More serious efforts needed to ensure long-term sustainability of national pension scheme
After 10 months of discussion, a committee on national pension reform last week suggested three options, all of which fall short of ensuring the long-term sustainability of the pension scheme, now under increasing strain.
Differences in views between labor and business representatives barred the panel formed in October under the Economic, Social and Labor Council from working out a single proposal.
The first option calls for freezing the income replacement rate, which is set to be lowered to 40 percent by 2028 from the current 45 percent, and raising insurance premiums from 9 percent of wages to 12 percent in the coming decade. Under the other proposals, the income replacement rate would be reduced as planned, with insurance premiums raised to 10 percent or remaining unchanged.
Such options go no further than a separate set of reform proposals made by the Health and Welfare Ministry in December, which was criticized for being far from making the pension arrangement sustainable in the long term.
Earlier last year, the National Pension Service, with nearly 700 trillion won ($576 billion) in assets, predicted that its fund would be depleted by 2057 under the current system.
Raising insurance premiums to 12 percent of wages with the income replacement rate kept at 45 percent would delay the depletion of the pension fund by six years at best.
The fund could be exhausted even earlier, given the plummeting birthrate and rapidly aging population. Significant reform should be undertaken within three to four years before South Korea’s baby-boom generation born between 1955 and 1963 will have completely left the country’s workforce.
President Moon Jae-in’s administration has virtually abandoned serious efforts to overhaul the pension system that is placing an undue burden on future generations.
In an attempt to alleviate growing concerns among younger subscribers, the government has said it will consider writing into law the state’s responsibility for pension payments. But a clause making it mandatory for the state to fill shortfalls by bolstering the fund with taxpayer money makes little sense. After all, people aged over 65 are expected to account for nearly half of the population around 2057, when it might be practically impossible to collect any more taxes from the country’s dwindling workforce.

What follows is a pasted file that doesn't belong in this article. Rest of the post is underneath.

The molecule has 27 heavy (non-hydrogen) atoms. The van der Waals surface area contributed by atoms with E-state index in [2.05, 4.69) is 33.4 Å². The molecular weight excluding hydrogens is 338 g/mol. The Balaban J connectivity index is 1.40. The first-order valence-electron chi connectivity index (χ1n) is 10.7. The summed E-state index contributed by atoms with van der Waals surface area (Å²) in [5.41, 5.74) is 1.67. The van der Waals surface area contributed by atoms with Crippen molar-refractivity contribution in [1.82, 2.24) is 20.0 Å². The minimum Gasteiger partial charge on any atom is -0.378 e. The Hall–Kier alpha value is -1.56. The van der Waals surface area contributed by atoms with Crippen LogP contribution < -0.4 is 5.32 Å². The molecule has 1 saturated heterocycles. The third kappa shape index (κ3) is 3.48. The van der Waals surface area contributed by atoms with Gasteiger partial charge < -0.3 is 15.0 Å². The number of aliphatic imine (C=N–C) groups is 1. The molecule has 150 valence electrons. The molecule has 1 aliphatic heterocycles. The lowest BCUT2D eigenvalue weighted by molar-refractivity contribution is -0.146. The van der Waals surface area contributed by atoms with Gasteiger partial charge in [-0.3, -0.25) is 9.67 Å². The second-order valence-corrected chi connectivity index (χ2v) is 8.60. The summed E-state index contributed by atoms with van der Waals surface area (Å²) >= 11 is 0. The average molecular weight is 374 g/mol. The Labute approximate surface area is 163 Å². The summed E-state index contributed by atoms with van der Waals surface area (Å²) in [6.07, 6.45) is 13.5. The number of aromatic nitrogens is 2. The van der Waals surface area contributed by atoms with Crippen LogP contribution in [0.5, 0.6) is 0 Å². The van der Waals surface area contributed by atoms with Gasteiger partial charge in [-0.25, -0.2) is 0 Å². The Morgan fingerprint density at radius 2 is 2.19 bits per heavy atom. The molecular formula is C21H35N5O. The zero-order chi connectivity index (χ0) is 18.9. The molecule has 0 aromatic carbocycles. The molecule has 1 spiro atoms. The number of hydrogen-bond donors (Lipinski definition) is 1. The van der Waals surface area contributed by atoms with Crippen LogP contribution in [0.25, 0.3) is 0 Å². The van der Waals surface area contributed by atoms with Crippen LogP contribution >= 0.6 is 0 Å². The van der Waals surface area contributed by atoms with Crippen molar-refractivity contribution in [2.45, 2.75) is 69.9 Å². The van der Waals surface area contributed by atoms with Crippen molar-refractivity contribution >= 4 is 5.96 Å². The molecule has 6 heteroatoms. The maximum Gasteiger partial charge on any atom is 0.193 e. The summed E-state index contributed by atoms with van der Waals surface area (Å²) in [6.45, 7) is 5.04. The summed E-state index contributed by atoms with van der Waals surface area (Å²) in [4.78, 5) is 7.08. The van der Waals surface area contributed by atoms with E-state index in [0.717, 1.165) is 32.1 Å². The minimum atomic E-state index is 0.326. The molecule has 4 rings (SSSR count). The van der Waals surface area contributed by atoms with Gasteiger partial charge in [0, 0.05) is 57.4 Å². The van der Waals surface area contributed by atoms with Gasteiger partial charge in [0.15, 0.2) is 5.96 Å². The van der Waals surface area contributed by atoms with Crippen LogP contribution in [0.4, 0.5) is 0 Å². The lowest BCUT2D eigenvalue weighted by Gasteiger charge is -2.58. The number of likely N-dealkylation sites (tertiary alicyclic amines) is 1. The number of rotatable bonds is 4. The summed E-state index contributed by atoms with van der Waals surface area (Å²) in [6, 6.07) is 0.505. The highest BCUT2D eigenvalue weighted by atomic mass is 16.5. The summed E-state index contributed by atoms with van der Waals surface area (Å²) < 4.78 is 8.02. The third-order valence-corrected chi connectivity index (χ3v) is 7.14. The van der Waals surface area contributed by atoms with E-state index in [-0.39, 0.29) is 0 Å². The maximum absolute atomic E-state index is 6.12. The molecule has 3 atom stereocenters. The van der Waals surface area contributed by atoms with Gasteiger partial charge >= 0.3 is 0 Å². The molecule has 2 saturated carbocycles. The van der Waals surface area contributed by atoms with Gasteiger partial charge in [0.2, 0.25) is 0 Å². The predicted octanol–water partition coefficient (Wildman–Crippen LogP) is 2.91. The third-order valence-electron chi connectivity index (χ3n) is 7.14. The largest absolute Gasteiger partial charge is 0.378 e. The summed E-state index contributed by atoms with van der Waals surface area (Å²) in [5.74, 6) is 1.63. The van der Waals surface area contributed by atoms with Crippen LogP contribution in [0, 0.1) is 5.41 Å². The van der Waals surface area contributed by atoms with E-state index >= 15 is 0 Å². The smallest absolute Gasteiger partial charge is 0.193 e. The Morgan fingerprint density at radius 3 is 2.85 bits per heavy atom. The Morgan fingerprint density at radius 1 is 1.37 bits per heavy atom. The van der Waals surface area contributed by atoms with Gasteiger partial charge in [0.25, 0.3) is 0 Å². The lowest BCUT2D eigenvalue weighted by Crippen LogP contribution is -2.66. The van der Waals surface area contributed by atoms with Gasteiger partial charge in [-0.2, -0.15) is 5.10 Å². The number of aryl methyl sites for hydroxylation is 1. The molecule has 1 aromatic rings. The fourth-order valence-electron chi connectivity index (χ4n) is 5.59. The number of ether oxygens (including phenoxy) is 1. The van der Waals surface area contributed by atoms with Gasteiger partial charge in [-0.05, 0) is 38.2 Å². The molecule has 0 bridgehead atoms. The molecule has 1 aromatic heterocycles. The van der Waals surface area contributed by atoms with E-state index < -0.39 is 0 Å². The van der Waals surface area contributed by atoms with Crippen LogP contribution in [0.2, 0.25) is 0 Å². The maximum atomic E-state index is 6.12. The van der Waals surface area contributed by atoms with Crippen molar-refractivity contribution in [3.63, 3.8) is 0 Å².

The administration has an obligation to take the lead in ensuring a more balanced sharing of burdens between older and younger generations.
It is tantamount to dereliction of duty on part of the government to submit a set of easygoing proposals to the parliament and let lawmakers decide whether to choose one of them or work out a separate reform measure. In an apparent bid to avoid becoming an immediate target of public discontent, the proposed options envision that most of the planned increase in insurance premiums would come after the end of Moon’s term.
A substantial rise in insurance premiums is needed to make the pension scheme sustainable in the long term. While insurance premiums in the country have been frozen at 9 percent of wages for the past two decades, the corresponding figures have climbed to 25.8 percent in the UK, 22.3 percent in Norway, 18.7 percent in Germany, 18.3 percent in Japan and 13 percent in the US.
What is concerning is that the parliament can hardly be expected to pass an effective reform plan accompanied by a significant hike in insurance premiums, as neither the opposition parties nor the ruling party are likely to take such an unpopular move ahead of next year’s general elections. Lawmakers are urged to take a more responsible attitude toward future generations.
Increasing yields on the fund is also essential to ensure the long-term sustainability of the pension scheme. Experts note that raising the rate of return by an additional 1 percentage point would postpone the exhaustion of the pension fund by nine years.
Last year, the NPS, the world’s third-largest institutional investor, logged a minus 0.9 percent return rate due partly to unfavorable market conditions, marking the first time in a decade that the rate had fallen into negative terrain.
The pension fund showed improved performance in the first half of this year. But the trend could be reversed for the rest of the year and beyond amid deteriorating internal and external economic conditions.
In this regard, the Moon administration should stop attempting to use the pension fund as a tool for influencing corporate management and ensure its investments will be made mainly based on profitability and stability.